For just any first-order theory: What are the sets I am supposed/allowed to think of when thinking of models as sets (of something + additional structure)?


  1. I can think of models of any theory (other than set theory) as of sets from the (ZFC-based) von Neumann universe.

  2. I can think of models of any theory as of sets of terms and formulas.

But what are the sets I am supposed/allowed to think of when thinking of models of (ZFC) set theory itself?

  • $\begingroup$ Please give a hint for down-voting. $\endgroup$ – Hans-Peter Stricker Feb 1 '10 at 0:54
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    $\begingroup$ I do not understand what relation the paragraph starting with 'Privided' has with the other two. $\endgroup$ – Mariano Suárez-Álvarez Feb 1 '10 at 1:56
  • $\begingroup$ I don't understand what issue is driving the question. What is "supposed/allowed to" getting at? Is there some miasma emanating from forcing sets, say? $\endgroup$ – Charles Stewart Feb 1 '10 at 8:58
  • $\begingroup$ I don't understand the question, especially the terminology like "supposed/allowed/think". Moreover, the models of the theory of ZFC are sets with relational structure (in this case, one binary relation interpreted as membership) just the same as the models of any first order theory. $\endgroup$ – Pete L. Clark Feb 1 '10 at 9:22
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    $\begingroup$ @Hans: Your remark to Pete is indeed incorrect. Allowing quantification over subsets of the domain (or functions or relations) is called a second-order quantifier, and there are various versions of second order set theory. For example, try a google search for Bernays-Goedel set theory or Kelly Morse set theory. In particular, KM set theory is strictly stronger than ZFC in consistency strength, largely because of the power of its second order quantifiers. $\endgroup$ – Joel David Hamkins Feb 1 '10 at 13:57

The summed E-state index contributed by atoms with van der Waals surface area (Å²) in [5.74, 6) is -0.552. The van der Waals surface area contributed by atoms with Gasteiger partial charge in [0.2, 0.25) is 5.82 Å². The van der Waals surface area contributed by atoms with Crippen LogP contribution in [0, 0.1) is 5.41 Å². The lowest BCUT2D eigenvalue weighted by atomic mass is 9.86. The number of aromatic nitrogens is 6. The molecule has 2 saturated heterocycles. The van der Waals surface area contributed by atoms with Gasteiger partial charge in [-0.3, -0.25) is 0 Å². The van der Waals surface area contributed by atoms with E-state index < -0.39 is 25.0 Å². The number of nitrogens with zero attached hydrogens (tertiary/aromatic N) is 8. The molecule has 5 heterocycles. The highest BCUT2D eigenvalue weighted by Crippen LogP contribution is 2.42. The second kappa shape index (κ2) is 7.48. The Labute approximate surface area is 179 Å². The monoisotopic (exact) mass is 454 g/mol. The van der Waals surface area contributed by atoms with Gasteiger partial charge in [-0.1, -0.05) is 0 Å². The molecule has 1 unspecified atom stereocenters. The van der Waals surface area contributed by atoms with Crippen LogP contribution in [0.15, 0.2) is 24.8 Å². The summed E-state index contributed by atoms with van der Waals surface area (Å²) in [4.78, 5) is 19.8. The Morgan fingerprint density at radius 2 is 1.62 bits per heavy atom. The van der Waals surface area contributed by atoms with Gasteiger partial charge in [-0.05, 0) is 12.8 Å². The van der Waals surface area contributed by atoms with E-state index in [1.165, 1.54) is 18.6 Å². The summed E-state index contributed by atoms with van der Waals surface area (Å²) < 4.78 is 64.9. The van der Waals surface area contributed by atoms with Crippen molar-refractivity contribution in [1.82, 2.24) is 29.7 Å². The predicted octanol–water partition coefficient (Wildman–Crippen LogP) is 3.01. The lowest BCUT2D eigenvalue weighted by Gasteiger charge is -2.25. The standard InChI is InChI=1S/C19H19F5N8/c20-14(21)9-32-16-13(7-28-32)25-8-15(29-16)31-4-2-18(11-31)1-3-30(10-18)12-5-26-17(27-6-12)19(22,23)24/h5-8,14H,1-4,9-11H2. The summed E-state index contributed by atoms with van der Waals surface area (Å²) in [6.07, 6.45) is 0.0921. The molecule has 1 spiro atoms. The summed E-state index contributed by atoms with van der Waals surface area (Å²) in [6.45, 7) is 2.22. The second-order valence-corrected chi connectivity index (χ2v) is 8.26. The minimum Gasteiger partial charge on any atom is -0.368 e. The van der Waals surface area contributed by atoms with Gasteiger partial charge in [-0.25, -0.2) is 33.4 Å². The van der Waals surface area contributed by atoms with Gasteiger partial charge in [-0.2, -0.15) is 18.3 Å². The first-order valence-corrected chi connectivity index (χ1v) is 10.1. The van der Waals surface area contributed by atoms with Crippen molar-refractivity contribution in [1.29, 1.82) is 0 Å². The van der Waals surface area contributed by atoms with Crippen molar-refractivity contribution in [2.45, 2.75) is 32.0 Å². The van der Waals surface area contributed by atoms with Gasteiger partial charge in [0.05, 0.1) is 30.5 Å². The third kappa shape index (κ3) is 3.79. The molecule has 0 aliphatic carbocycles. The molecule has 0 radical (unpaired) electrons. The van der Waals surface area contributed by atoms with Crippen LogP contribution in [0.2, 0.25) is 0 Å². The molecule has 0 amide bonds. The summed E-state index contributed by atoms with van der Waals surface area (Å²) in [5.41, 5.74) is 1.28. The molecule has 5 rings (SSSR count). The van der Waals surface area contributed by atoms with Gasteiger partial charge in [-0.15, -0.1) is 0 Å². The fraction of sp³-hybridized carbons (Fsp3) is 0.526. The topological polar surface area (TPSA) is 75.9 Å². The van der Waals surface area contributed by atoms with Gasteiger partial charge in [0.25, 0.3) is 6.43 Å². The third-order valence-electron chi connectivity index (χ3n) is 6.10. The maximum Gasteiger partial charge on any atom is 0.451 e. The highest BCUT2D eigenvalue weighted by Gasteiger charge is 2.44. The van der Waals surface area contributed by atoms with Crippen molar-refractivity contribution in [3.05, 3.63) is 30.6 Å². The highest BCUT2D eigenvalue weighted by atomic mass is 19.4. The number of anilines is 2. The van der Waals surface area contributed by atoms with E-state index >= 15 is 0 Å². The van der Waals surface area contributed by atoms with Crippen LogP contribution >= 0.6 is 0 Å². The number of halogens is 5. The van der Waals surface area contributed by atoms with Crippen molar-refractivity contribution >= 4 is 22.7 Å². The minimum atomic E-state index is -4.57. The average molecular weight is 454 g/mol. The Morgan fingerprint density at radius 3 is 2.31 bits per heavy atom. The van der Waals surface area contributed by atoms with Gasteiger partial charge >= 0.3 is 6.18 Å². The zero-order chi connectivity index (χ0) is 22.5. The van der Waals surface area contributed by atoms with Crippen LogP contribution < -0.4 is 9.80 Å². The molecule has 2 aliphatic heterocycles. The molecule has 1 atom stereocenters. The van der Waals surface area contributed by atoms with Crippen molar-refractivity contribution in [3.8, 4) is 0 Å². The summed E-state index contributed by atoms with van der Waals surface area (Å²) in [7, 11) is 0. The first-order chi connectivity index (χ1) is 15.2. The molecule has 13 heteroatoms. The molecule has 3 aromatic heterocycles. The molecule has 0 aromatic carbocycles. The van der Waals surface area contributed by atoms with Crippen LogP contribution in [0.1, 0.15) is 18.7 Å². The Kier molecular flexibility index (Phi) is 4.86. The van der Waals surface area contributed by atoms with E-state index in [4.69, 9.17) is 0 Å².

According to Godel's incompleteness theorem, ZFC cannot prove its own consistency. Therefore, it is relatively consistent with ZFC that there are not any set models of ZFC. In this case, there is still a proper class model of ZFC, namely the von Neumann universe, V, itself, among others (i.e. L, forcing extensions of V). However, the fact that V is a model of ZFC cannot be proven formally within ZFC. Indeed, truth in V cannot be defined in V due to a result of Tarski.

If we allow for some stronger axioms, then we can get set models of ZFC. For instance, if there exists an inaccessible cardinal, $\kappa$, then $V_\kappa$ is a set model of ZFC.

  • $\begingroup$ "However, the fact that V is a model of ZFC cannot be proven formally within ZFC" where can it be proven? (sincere question). $\endgroup$ – Neil Aug 4 '19 at 21:23

You're supposed to think of sets. Definitely.

Here's an analogy you might find helpful: let's use the name "ZFC-" for the axioms of ZFC but without the axiom of infinity. Now, if I suddenly decreed everything that isn't a member of $V_\omega$ is no longer a set, ZFC- would still be satisfied. That is, the members of $V_\omega$, taken as a collection, are a model of ZFC-.

If we wrap those members up into a set (which happens to be $V_\omega$ itself), that set is considered a model of ZFC-. Technically we also have to provide a relation (set of ordered pairs) that tells us what $\epsilon$ means, but if $\epsilon$ in the model means the same thing as $\epsilon$ in the "outer" set theory we can just mention that fact and proceed.

So, now that you know that $V_\omega$ is a model of ZFC-, perhaps you can imagine what a model of ZFC might look like. It's a really, really, really big set -- let's call it "M" -- such that all the sets inside it, taken together, are enough to satisfy the axioms of ZFC. But you don't need "M" itself to satisfy ZFC.

That's what a model of ZFC looks like.


This answer is going to be a bit too informal, but I hope it helps.

Imagine we have the collection of all sets. Let us call them the real sets, and their membership relation the real set membership. The empty set is "actually" empty, and the class of all ordinals is "actually" a proper class.

Now that we have the real sets we can use them as the "ontological substratum" upon which everything else will be built from. And this, of course, includes formal theories and their models.

A model of any first-order theory is then only a real set. This applies to your favorite set theory too. So the models of your set theory are only real sets (but the models don't know it, just as they don't know if their empty sets are actually empty or if their set membership is the real one).

This view fits well, for example, with the idea of moving from a transitive model to a generic extension of it or to one with a constructible universe: we are simply moving from a class of models to another one, each one consisting of real sets.